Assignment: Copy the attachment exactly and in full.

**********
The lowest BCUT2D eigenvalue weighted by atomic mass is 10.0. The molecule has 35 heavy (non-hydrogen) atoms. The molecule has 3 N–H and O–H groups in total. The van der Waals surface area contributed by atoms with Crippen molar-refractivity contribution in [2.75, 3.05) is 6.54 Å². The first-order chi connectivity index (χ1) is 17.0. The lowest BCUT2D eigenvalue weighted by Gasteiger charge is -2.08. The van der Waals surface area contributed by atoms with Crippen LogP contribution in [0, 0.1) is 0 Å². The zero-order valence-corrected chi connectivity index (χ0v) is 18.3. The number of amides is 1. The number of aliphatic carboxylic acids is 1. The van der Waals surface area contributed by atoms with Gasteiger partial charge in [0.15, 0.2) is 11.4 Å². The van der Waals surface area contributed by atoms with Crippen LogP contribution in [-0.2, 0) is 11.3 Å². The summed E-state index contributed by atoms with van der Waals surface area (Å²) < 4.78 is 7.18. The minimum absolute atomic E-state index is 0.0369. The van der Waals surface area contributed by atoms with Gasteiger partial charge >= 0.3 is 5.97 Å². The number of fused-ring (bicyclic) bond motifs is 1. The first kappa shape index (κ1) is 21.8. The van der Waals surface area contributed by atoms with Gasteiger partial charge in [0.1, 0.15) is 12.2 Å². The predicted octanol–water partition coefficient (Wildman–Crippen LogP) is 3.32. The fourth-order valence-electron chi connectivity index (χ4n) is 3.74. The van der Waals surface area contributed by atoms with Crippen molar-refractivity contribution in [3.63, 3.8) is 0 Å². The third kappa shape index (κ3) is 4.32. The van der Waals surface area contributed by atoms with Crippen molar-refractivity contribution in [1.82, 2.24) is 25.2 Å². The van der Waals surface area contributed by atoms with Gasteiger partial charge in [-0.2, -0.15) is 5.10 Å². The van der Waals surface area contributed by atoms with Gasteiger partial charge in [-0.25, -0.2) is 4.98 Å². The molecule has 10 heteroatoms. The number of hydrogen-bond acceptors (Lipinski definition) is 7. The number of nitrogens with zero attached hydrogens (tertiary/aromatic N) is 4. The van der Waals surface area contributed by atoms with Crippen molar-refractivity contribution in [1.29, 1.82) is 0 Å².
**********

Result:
The lowest BCUT2D eigenvalue weighted by atomic mass is 10.0. The molecule has 35 heavy (non-hydrogen) atoms. The molecule has 3 N–H and O–H groups in total. The van der Waals surface area contributed by atoms with Crippen molar-refractivity contribution in [2.75, 3.05) is 6.54 Å². The first-order chi connectivity index (χ1) is 17.0. The lowest BCUT2D eigenvalue weighted by Gasteiger charge is -2.08. The van der Waals surface area contributed by atoms with Crippen LogP contribution in [0, 0.1) is 0 Å². The zero-order valence-corrected chi connectivity index (χ0v) is 18.3. The number of amides is 1. The number of aliphatic carboxylic acids is 1. The van der Waals surface area contributed by atoms with Gasteiger partial charge in [0.15, 0.2) is 11.4 Å². The van der Waals surface area contributed by atoms with Crippen LogP contribution in [-0.2, 0) is 11.3 Å². The summed E-state index contributed by atoms with van der Waals surface area (Å²) < 4.78 is 7.18. The minimum absolute atomic E-state index is 0.0369. The van der Waals surface area contributed by atoms with Gasteiger partial charge >= 0.3 is 5.97 Å². The number of fused-ring (bicyclic) bond motifs is 1. The first kappa shape index (κ1) is 21.8. The van der Waals surface area contributed by atoms with Gasteiger partial charge in [0.1, 0.15) is 12.2 Å². The predicted octanol–water partition coefficient (Wildman–Crippen LogP) is 3.32. The fourth-order valence-electron chi connectivity index (χ4n) is 3.74. The van der Waals surface area contributed by atoms with Crippen molar-refractivity contribution in [3.63, 3.8) is 0 Å². The third kappa shape index (κ3) is 4.32. The van der Waals surface area contributed by atoms with Crippen molar-refractivity contribution in [1.82, 2.24) is 25.2 Å². The van der Waals surface area contributed by atoms with Gasteiger partial charge in [-0.2, -0.15) is 5.10 Å². The van der Waals surface area contributed by atoms with Gasteiger partial charge in [-0.25, -0.2) is 4.98 Å². The molecule has 10 heteroatoms. The number of hydrogen-bond acceptors (Lipinski definition) is 7. The number of nitrogens with zero attached hydrogens (tertiary/aromatic N) is 4. The van der Waals surface area contributed by atoms with Crippen molar-refractivity contribution in [1.29, 1.82) is 0 Å².